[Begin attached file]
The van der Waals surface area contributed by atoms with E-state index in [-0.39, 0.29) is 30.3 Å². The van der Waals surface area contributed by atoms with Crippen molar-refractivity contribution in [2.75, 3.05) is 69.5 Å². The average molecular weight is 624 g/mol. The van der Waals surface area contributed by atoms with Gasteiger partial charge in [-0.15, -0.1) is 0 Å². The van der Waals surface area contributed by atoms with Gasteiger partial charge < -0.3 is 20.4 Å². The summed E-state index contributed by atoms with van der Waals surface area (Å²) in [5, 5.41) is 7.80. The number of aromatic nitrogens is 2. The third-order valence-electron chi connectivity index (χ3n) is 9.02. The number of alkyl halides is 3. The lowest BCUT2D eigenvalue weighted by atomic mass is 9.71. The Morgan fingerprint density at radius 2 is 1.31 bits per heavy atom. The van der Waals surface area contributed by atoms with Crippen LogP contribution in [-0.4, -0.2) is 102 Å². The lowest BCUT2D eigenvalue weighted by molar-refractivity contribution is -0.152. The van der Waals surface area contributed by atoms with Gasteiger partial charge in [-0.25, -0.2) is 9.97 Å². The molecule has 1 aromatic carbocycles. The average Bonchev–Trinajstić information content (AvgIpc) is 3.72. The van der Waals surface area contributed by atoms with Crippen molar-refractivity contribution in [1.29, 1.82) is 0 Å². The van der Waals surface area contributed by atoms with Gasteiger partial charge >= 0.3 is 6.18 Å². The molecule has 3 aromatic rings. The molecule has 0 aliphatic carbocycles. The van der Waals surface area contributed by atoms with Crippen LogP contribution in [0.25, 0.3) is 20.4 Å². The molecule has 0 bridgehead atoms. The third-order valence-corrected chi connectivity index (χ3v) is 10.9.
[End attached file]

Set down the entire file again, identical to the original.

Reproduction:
The van der Waals surface area contributed by atoms with E-state index in [-0.39, 0.29) is 30.3 Å². The van der Waals surface area contributed by atoms with Crippen molar-refractivity contribution in [2.75, 3.05) is 69.5 Å². The average molecular weight is 624 g/mol. The van der Waals surface area contributed by atoms with Gasteiger partial charge in [-0.15, -0.1) is 0 Å². The van der Waals surface area contributed by atoms with Gasteiger partial charge < -0.3 is 20.4 Å². The summed E-state index contributed by atoms with van der Waals surface area (Å²) in [5, 5.41) is 7.80. The number of aromatic nitrogens is 2. The third-order valence-electron chi connectivity index (χ3n) is 9.02. The number of alkyl halides is 3. The lowest BCUT2D eigenvalue weighted by atomic mass is 9.71. The Morgan fingerprint density at radius 2 is 1.31 bits per heavy atom. The van der Waals surface area contributed by atoms with Crippen LogP contribution in [-0.4, -0.2) is 102 Å². The lowest BCUT2D eigenvalue weighted by molar-refractivity contribution is -0.152. The van der Waals surface area contributed by atoms with Gasteiger partial charge in [-0.25, -0.2) is 9.97 Å². The molecule has 1 aromatic carbocycles. The average Bonchev–Trinajstić information content (AvgIpc) is 3.72. The van der Waals surface area contributed by atoms with Crippen molar-refractivity contribution in [1.29, 1.82) is 0 Å². The van der Waals surface area contributed by atoms with Gasteiger partial charge >= 0.3 is 6.18 Å². The molecule has 3 aromatic rings. The molecule has 0 aliphatic carbocycles. The van der Waals surface area contributed by atoms with Crippen LogP contribution in [0.25, 0.3) is 20.4 Å². The molecule has 0 bridgehead atoms. The third-order valence-corrected chi connectivity index (χ3v) is 10.9.